Cherokee Street in the Benton Park neighborhood is one of my favorite streets in St. Louis. Cherokee continues on to the west into the Benton Park West neighborhood, where I’ve heard there are great Mexican restaurants, but today I will focus on the more renovated Antiques Row area. Above is one of the best antique stores on the row, in what appears to have been an old grocery store. The original pressed tin ceiling is still extant on the interior, and you can even read some of the old paint on the side of the building.
Below is an example of the Mansard roof houses that line the street; most were once multi-family flats, but now they are being turned into single family houses.
Below is an excellent example of the pocket houses that exist throughout the city, providing small, affordable houses for the young and old alike.
Below are two later buildings, most likely built after the first wave of construction, but still featuring beautiful cast iron fronts that allow for apartments up above the store fronts. They feature perfect examples of St. Louis terracotta work.
This picture is interesting, as it shows how this building seems to have been altered at some point; the brick does not match up. Perhaps it was originally a two family flat, or the original store front was no longer large enough.
This building clearly was once a two family flat, but then at some point the owners converted the first floor into retail and added a store front and balcony out the front. Note the small store that sits right up next to the larger building.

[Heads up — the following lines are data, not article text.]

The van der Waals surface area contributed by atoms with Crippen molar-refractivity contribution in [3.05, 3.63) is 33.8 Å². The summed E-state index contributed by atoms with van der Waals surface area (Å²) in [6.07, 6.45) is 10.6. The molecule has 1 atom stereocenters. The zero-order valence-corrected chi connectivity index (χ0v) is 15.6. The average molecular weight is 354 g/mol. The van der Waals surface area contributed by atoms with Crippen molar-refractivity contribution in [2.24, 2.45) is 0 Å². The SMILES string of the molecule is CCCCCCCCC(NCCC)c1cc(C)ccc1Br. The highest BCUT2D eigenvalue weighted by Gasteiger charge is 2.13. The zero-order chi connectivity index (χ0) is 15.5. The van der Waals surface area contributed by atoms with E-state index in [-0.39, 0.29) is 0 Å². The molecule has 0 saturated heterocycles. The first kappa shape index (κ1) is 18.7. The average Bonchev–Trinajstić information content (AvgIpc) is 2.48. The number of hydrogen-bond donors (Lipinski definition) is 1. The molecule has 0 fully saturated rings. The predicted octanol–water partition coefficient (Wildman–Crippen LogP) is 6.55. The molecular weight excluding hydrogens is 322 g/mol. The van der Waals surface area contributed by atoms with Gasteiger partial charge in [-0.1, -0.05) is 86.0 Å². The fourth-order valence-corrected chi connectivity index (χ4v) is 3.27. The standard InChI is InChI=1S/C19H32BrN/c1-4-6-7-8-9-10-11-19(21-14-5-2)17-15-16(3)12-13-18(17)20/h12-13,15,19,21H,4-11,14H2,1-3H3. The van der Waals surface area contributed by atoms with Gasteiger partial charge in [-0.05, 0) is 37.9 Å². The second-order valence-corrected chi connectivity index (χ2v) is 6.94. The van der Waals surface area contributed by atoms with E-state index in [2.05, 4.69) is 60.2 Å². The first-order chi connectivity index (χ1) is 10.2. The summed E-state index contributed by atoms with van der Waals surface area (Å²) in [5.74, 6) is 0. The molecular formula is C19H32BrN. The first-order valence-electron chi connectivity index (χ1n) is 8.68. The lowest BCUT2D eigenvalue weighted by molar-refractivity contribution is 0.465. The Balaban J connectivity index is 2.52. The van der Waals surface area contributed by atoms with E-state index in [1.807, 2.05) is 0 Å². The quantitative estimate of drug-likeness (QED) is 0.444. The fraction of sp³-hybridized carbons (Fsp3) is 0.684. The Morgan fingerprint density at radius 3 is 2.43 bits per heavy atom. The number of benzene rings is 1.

Below shows the close relationship houses keep with each other; perhaps originally an alley house could be accessed down this mouse hole.
This is the view down Cherokee Street towards the Lemp Brewery. The street is a perfect example of the integration of residential, commercial and clean industrial development within five minute walks from each other. You could work, live and shop for your basic all within your neighborhood.
What a great picture below of the side of one of the row buildings on the north side of Cherokee Street. There are literally a half dozen different signs that have been painted one on top of each other in the last century.
Cherokee Street, while perhaps too sanitary and “safe” for some tastes, is a perfect example of how a street can be brought back to life after periods of disuse. The historical markers tell stories of how densely settled this neighborhood was as late as World War II, and the street is well worth the visit. Make sure to eat lunch at The Mud House in the heart of the district; if the weather is permitting, go out back to their patio.